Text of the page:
13. Kruk, C., V. L. M. Huszar, E. Peeters, S. Bonilla, L. Costa, M. Lurling, C. S. Reynolds & M. Scheffer, 2010. A morphological classification capturing functional variation in phytoplankton. Freshwater Biology 55: 614–627.CrossRefGoogle Scholar
  14. Lepš, J. & P. Šmilauer, 2003. Multivariate Analysis of Ecological Data Using Canoco. Cambridge University Press, Cambridge.Google Scholar
  15. Lewis, W. M., 1976. Surface/volume ratio: implications for phytoplankton morphology. Science 192: 885–887.PubMedCrossRefGoogle Scholar
  16. Litchman, E. & C. A. Klausmeier, 2008. Trait-based community ecology of phytoplankton. The Annual Review of Ecology, Evolution, and Systematics 39: 615–639.CrossRefGoogle Scholar
  17. Litchman, E., C. A. Klausmeier, O. M. Schofield & P. G. Falkowski, 2007. The role of functional traits and trade-offs in structuring phytoplankton communities: scaling from cellular to ecosystem level. Ecology Letters 10: 1170–1181.PubMedCrossRefGoogle Scholar
  18. Litchman, E., P. de Tezanos Pinto, C. A. Klausmeier, M. K. Thomas & K. Yoshiyama, 2010. Linking traits to species diversity and community structure in phytoplankton. Hydrobiologia 653: 15–28.CrossRefGoogle Scholar
  19. Margalef, R., 1978. Life forms of phytoplankton as survival alternatives in an unstable environment. Oceanologica Acta 1: 493–509.Google Scholar
  20. Menden-Deuer, S. & E. J. Lessard, 2000. Carbon to volume relationships for dinoflagellates, diatoms, and other protist plankton. Limnology and Oceanography 45: 569–579.CrossRefGoogle Scholar
  21. Morabito, G., A. Oggioni, E. Caravati & P. Panzani, 2007. Seasonal morphological plasticity of phytoplankton in Lago Maggiore (N. Italy). Hydrobiologia 578: 47–57.CrossRefGoogle Scholar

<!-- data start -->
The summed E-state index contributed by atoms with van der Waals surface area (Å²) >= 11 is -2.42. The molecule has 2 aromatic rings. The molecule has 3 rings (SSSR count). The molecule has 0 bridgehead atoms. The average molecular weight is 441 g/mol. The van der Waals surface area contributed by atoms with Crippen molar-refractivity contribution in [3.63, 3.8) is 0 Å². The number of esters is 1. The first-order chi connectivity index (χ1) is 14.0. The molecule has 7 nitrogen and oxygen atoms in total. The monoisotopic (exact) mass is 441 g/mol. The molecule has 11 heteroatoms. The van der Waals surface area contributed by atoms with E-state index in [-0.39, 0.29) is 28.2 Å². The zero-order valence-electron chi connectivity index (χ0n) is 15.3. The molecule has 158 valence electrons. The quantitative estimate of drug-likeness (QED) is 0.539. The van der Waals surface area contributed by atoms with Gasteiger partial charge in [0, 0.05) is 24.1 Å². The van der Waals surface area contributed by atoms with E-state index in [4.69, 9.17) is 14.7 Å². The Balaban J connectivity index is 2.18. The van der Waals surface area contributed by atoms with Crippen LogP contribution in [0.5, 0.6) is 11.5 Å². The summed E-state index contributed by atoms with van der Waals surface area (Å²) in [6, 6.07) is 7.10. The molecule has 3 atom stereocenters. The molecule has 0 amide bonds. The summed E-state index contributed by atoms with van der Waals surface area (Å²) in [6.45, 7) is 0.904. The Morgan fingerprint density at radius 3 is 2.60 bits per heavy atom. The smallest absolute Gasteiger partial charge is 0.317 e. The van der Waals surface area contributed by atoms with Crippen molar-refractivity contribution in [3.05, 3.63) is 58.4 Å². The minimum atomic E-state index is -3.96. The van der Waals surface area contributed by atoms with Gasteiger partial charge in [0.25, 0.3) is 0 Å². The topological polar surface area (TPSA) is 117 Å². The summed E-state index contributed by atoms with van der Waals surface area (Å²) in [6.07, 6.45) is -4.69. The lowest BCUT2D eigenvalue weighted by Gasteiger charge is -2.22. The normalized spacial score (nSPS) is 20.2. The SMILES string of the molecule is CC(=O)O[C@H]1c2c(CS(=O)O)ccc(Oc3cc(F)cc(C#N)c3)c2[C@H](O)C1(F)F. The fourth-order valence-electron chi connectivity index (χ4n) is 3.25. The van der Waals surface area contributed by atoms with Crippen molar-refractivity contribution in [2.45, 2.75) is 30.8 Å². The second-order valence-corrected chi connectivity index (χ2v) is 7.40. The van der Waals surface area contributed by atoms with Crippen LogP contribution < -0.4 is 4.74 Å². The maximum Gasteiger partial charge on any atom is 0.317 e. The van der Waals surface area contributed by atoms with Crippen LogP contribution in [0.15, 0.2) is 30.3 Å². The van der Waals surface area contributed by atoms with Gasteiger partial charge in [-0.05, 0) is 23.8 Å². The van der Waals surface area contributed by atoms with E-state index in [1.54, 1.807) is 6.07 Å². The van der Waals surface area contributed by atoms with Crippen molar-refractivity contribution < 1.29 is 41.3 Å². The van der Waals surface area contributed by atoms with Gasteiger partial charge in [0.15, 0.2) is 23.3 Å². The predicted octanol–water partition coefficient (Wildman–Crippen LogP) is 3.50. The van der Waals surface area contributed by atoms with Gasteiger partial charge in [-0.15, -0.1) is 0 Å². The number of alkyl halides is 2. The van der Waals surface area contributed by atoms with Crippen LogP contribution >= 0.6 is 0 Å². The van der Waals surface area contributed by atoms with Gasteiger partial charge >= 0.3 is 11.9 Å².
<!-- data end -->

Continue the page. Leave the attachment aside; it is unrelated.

22. Naselli-Flores, L. & R. Barone, 2011. Fight on plankton! Or, phytoplankton shape and size as adaptative tools to get ahead in the struggle for life. Cryptogamie, Algologie 32: 157–204.Google Scholar
  23. Naselli-Flores, L., J. Padisák & M. Albay, 2007. Shape and size in phytoplankton ecology: do they matter? Hydrobiologia 578: 157–161.CrossRefGoogle Scholar
  24. Olenina, I., S. Hajdu, I. Edler, A. Andersson, N. Wasmund, S. Busch, J. Göbel, S. Gromisz, S. Huseby, M. Huttunen, A. Jaanus, P. Kokkonen, I. Ledaine & E. Niemkiewicz, 2006. Biovolumes and size-classes of phytoplankton in the Baltic Sea. Baltic Sea Environment Proceedings 106: 1–144.Google Scholar
  25. Padisák, J. & R. Adrian, 1999. Biovolumen. In Tümpling, W. & G. Friedrich (eds), Methoden der Biologischen Wasseruntersuchung 2 Biologische Gewässeruntersuchung. Gustav Fischer Verlag, Jena: 334–367.Google Scholar
  26. Padisák, J., É. Soróczki-Pintér & Z. Rezner, 2003. Sinking properties of some phytoplankton shapes and the relation of form resistance to morphological diversity of plankton – an experimental study. Hydrobiologia 500: 243–257.CrossRefGoogle Scholar
  27. Popp, B. N., E. A. Laws, R. R. Bidigare, J. E. Dore, K. L. Hanson & S. G. Wakeham, 1998. Effect of phytoplankton cell geometry on carbon isotopic fractionation. Geochimica et Cosmochimica Acta 62: 69–77.CrossRefGoogle Scholar
  28. Reynolds, C. S., 1984a. The Ecology of Freshwater Phytoplankton. Cambridge University Press, Cambridge.Google Scholar
  29. Reynolds, C. S., 1984b. Phytoplankton periodicity: the interactions of form, function and environmental variability. Freshwater Biology 14: 111–142.CrossRefGoogle Scholar
  30. Reynolds, C. S., 1988. Functional morphology and the adaptive strategies of freshwater phytoplankton. In Sandgren, C. D. (ed.), Growth and Reproductive Strategies of Freshwater Phytoplankton. Cambridge University Press, Cambridge: 388–433.Google Scholar
  31. Reynolds, C. S., 1997. Vegetation Process in the Pelagic: A Model for Ecosystem Theory, Vol. 9. Ecology Institute, Oldendorf/Luhe, Germany.Google Scholar
  32. Reynolds, C. S., 2006. The Ecology of Freshwater Phytoplankton. Cambridge University Press, Cambridge.CrossRefGoogle Scholar
  33. Rivaro, P., C. Ianni, S. Massolo, N. Ruggieri & R. Frache, 2004. Spatial and seasonal variability of dissolved oxygen and nutrients in the Southern Adriatic coastal waters. Chemistry and Ecology 20: 279–307.CrossRefGoogle Scholar
  34. Sabetta, L., A. Basset & G. Spezie, 2008. Marine phytoplankton size–frequency distributions: spatial patterns and decoding mechanisms. Estuarine, Coastal and Shelf Science 80: 181–192.CrossRefGoogle Scholar
  35. Sabetta, L., A. Fiocca, L. Margheriti, F. Vignes, A. Basset, O. Mangoni, G. C. Carrada, N. Ruggieri & C. Ianni, 2005. Body size abundance distributions of nano- and micro-phytoplankton guilds in coastal marine ecosystems. Estuarine, Coastal and Shelf Science 63: 645–663.CrossRefGoogle Scholar